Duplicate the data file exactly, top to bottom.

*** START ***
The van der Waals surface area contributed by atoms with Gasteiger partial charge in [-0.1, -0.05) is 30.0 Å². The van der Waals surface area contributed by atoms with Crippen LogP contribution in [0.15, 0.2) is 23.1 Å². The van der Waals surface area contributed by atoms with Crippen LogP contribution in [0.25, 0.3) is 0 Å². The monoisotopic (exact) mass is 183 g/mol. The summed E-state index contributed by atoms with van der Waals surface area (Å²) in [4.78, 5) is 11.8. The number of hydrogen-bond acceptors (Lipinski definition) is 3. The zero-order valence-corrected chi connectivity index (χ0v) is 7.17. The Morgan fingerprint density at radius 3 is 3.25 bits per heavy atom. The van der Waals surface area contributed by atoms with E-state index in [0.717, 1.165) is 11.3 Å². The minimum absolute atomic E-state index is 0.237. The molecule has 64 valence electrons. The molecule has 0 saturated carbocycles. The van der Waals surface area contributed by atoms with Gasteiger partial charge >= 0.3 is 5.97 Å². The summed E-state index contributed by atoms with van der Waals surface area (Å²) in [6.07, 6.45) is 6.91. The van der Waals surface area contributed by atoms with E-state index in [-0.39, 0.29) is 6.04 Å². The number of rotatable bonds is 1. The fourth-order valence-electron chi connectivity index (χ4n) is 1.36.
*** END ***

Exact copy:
The van der Waals surface area contributed by atoms with Gasteiger partial charge in [-0.1, -0.05) is 30.0 Å². The van der Waals surface area contributed by atoms with Crippen LogP contribution in [0.15, 0.2) is 23.1 Å². The van der Waals surface area contributed by atoms with Crippen LogP contribution in [0.25, 0.3) is 0 Å². The monoisotopic (exact) mass is 183 g/mol. The summed E-state index contributed by atoms with van der Waals surface area (Å²) in [4.78, 5) is 11.8. The number of hydrogen-bond acceptors (Lipinski definition) is 3. The zero-order valence-corrected chi connectivity index (χ0v) is 7.17. The Morgan fingerprint density at radius 3 is 3.25 bits per heavy atom. The van der Waals surface area contributed by atoms with E-state index in [0.717, 1.165) is 11.3 Å². The minimum absolute atomic E-state index is 0.237. The molecule has 64 valence electrons. The molecule has 0 saturated carbocycles. The van der Waals surface area contributed by atoms with Gasteiger partial charge >= 0.3 is 5.97 Å². The summed E-state index contributed by atoms with van der Waals surface area (Å²) in [6.07, 6.45) is 6.91. The van der Waals surface area contributed by atoms with E-state index in [-0.39, 0.29) is 6.04 Å². The number of rotatable bonds is 1. The fourth-order valence-electron chi connectivity index (χ4n) is 1.36.